How to troubleshoot Dryer not heating?

It could be a broken heating element:

However it might be a safety limit. Don't Assume you need an expensive element till you do some checking. In my neck of the woods electrical components ain't refundable. If you have air restrictions that would block airflow from the machine that could cause one of them limits to trip to avoid damaging anything. If those don't trip then thermal limits are in place on the ducting to melt and kill the dryer till remedy's can be done.

No heat could also be a control Klixon problem:

No heat could also be a dang burnt contact inside the timer
or that fancy logarithmic driven wonder of yours done took a dump.

It could be a bad breaker. Dryers motors here in the US operate on 120 volts or neutral and one hot leg. The heater needs 240 volts and 2 hot legs to get it's 5000 watts of heat a goin.Ya might think you have power to the machine when the breaker could be bad on the heat load side. It is IFFY when it starts to go out too.
How it works:
A heating coil or a gas flame is used to warm the clothes as they get tossed gently inside the drum. A blower mounted on the motor pulls heated air into the drum and out the exhaust. The element gets old and brittle with use and eventually needs replacement. That is what you check first. On gas dryers vibration and age will cause the ignitor to crumble and fail.

How it all goes down:
The drum temp control for cotton is 160f. A limit on the heater housing is 250f. If it fails another smaller limit is mounted on there which trips at 300f. If that drum temp exceeds 350f rapidly ,a duct fuse mounted on the blower housing opens and kills most dryers. On gas dryers the duct fuse will kill the gas assembly however, the dryer will still run. If all of those safety's are good, the timer could be the problem. The timer has a terminal on it that runs down to the heating element. If you suspect it is bad you can check it with a meter. That leg of the timer should have continuity with other terminals on the timer at different spots on the timer. Turning the timer and checking for continuity will give a clue. If you cannot get continuity with any other terminal on the timer at any position on the dial then you have a burned contact in the timer. If that turns out to be good, you would need to inspect the electrical outlet for proper power to the machine.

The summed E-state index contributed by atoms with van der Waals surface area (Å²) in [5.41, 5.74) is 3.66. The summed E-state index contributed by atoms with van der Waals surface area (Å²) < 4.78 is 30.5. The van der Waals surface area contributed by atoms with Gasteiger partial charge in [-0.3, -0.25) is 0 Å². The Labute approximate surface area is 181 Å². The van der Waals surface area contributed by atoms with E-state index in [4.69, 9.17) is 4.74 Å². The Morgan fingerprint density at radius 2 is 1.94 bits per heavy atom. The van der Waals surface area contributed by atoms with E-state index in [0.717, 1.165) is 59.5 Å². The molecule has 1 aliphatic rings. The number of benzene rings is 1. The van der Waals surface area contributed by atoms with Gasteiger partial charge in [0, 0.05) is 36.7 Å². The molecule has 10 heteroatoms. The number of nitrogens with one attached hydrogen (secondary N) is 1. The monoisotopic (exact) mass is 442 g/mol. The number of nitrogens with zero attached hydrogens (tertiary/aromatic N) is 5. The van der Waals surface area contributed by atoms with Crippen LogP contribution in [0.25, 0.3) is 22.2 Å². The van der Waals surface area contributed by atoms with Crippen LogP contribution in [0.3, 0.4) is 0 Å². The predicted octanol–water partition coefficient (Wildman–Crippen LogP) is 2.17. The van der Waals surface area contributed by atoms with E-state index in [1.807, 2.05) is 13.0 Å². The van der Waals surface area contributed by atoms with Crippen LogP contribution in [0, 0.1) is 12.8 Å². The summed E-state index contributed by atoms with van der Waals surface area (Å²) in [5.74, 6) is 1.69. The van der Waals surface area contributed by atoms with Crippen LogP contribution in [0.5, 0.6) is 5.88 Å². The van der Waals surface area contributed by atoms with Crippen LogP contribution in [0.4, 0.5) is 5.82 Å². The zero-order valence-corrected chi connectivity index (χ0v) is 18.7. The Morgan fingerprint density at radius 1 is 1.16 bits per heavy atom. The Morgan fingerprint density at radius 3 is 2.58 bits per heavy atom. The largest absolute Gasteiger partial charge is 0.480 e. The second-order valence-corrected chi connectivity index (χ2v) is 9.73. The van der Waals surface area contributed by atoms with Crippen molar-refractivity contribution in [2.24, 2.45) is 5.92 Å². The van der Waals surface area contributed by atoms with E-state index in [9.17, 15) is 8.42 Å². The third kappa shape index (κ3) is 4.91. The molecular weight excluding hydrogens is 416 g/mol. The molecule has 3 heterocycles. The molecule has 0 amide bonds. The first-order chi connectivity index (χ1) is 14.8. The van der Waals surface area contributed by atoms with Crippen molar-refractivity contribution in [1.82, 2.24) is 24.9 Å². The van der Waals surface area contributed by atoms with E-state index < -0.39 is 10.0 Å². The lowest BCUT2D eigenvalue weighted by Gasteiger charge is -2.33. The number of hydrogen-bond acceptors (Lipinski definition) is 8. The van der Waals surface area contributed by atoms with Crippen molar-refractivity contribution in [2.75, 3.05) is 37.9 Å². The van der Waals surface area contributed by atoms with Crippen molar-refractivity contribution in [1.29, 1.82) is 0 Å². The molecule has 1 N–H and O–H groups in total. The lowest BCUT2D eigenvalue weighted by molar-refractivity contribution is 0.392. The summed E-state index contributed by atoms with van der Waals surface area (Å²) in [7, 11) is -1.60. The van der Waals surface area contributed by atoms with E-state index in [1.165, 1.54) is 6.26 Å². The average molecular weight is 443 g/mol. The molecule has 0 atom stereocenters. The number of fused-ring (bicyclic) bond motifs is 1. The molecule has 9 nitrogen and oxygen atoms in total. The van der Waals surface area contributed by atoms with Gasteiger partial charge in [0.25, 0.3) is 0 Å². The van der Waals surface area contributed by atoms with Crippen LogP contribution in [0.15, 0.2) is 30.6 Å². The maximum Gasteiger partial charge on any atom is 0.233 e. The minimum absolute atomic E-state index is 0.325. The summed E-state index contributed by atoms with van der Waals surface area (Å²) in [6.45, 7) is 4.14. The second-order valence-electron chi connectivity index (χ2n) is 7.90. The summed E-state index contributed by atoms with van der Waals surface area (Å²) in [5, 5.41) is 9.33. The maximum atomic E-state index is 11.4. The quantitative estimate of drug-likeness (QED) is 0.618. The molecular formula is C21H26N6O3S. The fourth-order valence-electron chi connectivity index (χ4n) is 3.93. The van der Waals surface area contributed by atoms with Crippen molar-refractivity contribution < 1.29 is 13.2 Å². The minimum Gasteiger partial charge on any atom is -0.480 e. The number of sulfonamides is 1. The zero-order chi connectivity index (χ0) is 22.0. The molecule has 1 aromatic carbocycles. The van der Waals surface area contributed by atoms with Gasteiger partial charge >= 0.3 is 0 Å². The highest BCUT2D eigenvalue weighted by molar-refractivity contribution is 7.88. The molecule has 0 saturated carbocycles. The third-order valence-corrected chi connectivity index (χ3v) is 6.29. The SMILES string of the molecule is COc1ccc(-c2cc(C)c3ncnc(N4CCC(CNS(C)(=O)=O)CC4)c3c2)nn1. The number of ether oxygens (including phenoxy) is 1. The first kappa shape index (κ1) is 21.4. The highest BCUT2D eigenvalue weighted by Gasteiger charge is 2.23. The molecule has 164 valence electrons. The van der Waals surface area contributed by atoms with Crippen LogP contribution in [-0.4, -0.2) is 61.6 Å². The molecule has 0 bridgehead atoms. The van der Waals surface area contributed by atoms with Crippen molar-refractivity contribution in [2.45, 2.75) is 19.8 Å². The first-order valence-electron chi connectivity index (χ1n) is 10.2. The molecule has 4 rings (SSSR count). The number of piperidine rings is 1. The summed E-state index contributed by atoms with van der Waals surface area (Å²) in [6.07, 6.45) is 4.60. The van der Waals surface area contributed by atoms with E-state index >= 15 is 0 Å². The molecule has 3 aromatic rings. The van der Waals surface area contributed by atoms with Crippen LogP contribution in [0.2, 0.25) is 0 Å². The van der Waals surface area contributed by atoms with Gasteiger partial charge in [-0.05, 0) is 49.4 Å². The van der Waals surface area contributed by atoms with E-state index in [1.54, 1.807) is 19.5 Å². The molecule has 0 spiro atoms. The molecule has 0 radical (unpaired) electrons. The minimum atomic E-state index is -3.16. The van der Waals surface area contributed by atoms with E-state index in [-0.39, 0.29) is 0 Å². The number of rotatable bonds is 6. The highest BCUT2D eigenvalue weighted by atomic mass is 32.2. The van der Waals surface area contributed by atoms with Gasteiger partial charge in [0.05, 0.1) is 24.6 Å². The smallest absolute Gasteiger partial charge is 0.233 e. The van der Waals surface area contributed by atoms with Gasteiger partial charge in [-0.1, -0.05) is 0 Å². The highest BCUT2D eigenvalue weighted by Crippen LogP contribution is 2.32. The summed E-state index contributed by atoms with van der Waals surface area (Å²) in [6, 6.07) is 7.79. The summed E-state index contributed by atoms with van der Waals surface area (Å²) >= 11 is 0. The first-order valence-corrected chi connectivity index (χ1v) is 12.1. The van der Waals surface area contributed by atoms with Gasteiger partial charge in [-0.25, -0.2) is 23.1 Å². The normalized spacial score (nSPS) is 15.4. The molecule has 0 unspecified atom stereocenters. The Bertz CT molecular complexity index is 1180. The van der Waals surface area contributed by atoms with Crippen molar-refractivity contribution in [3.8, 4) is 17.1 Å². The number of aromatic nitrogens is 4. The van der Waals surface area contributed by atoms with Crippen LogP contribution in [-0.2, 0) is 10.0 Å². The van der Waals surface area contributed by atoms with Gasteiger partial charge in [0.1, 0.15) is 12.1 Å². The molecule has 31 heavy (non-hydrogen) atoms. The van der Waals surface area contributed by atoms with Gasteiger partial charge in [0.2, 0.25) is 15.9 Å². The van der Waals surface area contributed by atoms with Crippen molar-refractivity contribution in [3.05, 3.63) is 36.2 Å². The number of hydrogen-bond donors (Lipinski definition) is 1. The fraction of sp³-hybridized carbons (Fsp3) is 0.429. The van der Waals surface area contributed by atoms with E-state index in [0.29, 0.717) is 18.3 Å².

That is old school dryer what about them new fangled dryers? The ones with all of the fancy smancy controls that is supposed to save shocktricity? I have news for you the innards of these dryers for the most part is the same as above pictured. The only difference is fancy electronics. Today's modern wonders are subject to spike, lightning, and human error. What do I mean by human error? Tennis shoes in the dryer, not enough clothes, too many clothes, too much fabric softener. Today's dryers might look like the power laundry matt models that are built like tanks but they a severely lacking in stamina and strength. They are not the coin operated beast the salesman wants you to think they are, you cannot beat it up like one of these machines and expect it to perform. If I wanted a laundromat type appliance, I would order one for my home. If you got the kinda money they want for these new wonders then you ought to go all out and buy a laundromat model. LOL.These dryers are pretty, they have expensive electronics, but the basic innards are the same as they have always been. Most of these newer machines have moisture sensing bars on them. Right below the filter inside, these bars pick up the wetness from the clothes. As long as them clothes is wet, the dryer keeps a going. When them clothes get dry the sensors no longer detect moisture and send the dryer towards cool down and off. So what goes wrong on these? The dryer sheets and fabric softener builds up on those bars and moisture can no longer be detected. The dryer thinks the clothes are dry. It shuts down thinking all is propah. Get some Windex and clean the junk off the sensors and check.

1 comment:

  1. Anonymous12:43 AM

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    Gas Ducted Heating Repairs